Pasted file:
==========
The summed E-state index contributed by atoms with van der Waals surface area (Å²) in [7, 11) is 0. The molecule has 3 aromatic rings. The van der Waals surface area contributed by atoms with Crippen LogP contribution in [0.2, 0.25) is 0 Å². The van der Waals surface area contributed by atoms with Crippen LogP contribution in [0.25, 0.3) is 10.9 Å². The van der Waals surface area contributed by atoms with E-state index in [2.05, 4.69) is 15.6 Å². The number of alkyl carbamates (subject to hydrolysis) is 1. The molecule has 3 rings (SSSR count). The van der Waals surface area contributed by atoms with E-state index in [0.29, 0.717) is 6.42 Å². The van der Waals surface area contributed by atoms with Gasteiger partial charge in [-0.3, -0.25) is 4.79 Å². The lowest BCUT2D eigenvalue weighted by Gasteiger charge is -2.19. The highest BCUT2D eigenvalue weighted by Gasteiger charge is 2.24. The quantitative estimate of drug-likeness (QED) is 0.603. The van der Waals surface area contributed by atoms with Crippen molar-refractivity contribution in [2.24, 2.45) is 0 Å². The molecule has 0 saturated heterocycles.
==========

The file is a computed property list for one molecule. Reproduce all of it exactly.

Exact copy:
The summed E-state index contributed by atoms with van der Waals surface area (Å²) in [7, 11) is 0. The molecule has 3 aromatic rings. The van der Waals surface area contributed by atoms with Crippen LogP contribution in [0.2, 0.25) is 0 Å². The van der Waals surface area contributed by atoms with Crippen LogP contribution in [0.25, 0.3) is 10.9 Å². The van der Waals surface area contributed by atoms with E-state index in [2.05, 4.69) is 15.6 Å². The number of alkyl carbamates (subject to hydrolysis) is 1. The molecule has 3 rings (SSSR count). The van der Waals surface area contributed by atoms with E-state index in [0.29, 0.717) is 6.42 Å². The van der Waals surface area contributed by atoms with Gasteiger partial charge in [-0.3, -0.25) is 4.79 Å². The lowest BCUT2D eigenvalue weighted by Gasteiger charge is -2.19. The highest BCUT2D eigenvalue weighted by Gasteiger charge is 2.24. The quantitative estimate of drug-likeness (QED) is 0.603. The van der Waals surface area contributed by atoms with Crippen molar-refractivity contribution in [2.24, 2.45) is 0 Å². The molecule has 0 saturated heterocycles.